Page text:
First I would like to show you the application and the docker-compose file of the origin ip2loc service. If you clone the git repo from ip2loc, the docker-compose.yml looks like this

original docker-compose.yml

But as I run my docker container “behind” the Traefik load balancer, I have added the traefik labels to my docker-compose-traefik.yml file and removed the port settings. My own docker-compose-traefik.yml looks like this:

docker-compose.yml with traefik labels

If the label confuses you, please read my previous Docker with Traefik article.

In the next step, I am going to start the ip2loc docker with docker-compose-traefik.yml from the screenshot above. The service becomes available under: (this URL won’t be available as soon as I stop the service)


As you can see in the picture above, I have used the docker-compose-traefik.yml and asked the web app to resolve the IP The service is not having any authentication scheme.

Next we must create a keycloak configuration for our ip2loc service.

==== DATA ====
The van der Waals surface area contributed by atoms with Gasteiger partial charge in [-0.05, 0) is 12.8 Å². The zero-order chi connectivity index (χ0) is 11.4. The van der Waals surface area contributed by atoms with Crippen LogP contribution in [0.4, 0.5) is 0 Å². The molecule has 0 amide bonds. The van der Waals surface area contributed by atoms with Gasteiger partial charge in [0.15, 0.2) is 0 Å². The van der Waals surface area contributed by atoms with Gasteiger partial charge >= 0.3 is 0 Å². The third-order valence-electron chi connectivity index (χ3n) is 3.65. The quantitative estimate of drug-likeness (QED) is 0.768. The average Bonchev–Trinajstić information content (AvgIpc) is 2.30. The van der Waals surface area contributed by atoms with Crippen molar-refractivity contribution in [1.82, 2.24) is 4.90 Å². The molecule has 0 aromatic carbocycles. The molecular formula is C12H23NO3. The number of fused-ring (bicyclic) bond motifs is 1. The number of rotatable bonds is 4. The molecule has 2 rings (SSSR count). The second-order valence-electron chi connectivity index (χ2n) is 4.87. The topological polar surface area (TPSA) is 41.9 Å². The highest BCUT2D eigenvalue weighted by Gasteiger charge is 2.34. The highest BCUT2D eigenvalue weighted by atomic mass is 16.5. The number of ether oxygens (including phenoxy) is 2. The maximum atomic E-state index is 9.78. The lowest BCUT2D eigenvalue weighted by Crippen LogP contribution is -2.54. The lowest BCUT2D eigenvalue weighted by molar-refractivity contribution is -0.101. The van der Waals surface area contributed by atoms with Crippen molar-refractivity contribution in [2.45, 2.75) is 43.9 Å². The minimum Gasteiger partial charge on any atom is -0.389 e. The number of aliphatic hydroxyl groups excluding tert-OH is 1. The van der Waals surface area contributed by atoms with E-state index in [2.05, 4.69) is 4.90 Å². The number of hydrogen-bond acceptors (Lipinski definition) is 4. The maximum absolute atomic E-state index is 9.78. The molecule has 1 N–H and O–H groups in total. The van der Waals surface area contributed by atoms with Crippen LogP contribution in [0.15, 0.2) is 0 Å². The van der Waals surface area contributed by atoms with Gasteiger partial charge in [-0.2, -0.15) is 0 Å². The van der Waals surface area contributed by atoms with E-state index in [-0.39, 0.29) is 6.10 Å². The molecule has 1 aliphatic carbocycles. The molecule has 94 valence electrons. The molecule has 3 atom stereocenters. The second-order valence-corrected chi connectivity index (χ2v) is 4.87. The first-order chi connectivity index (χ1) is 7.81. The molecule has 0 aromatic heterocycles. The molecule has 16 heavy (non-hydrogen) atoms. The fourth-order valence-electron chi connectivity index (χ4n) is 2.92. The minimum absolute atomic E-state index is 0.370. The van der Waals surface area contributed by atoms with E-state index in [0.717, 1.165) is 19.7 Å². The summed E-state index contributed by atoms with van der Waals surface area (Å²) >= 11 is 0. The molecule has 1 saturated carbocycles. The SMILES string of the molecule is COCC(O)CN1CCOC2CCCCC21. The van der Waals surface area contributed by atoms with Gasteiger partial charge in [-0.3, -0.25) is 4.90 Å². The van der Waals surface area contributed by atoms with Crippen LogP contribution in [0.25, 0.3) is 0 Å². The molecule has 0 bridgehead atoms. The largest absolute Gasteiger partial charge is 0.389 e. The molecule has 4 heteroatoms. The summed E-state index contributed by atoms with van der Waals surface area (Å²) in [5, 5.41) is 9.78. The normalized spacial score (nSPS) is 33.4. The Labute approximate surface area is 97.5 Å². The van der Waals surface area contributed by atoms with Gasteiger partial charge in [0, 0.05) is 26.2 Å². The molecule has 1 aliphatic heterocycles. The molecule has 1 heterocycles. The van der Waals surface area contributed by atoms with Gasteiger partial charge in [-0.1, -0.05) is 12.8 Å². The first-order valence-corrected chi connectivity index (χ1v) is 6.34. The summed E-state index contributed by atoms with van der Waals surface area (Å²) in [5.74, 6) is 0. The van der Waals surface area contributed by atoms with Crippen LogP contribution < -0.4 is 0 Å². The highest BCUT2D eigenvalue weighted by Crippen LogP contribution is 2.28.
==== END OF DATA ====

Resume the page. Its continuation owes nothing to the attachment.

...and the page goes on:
Step 2: Configure Keycloak

In keycloak, please create a new client and give it a name. In my case “ip2location”. From the perspective of an IdP, any new IdP-aware application must be registered as new client.

New Client Configuration ip2location

Please review the yellow configurations carefully. These are very important settings for this tutorial.

openid-connect authentication

Please click on the “Credentials” tab in your keycloak configuration and copy the Secret value. This will later be used.

Step 3: Keycloak Proxy

Now we come to the trick. The magic is simple. There is a keycloak aware reverse proxy in front of the ip2loc service. Thus, the keycloak aware proxy will do the authentication and only web requests from authenticated users will be sent to the ip2loc service. Please review the following keycloak proxy docker-compose.yml file. This file introduces the auth-proxy service.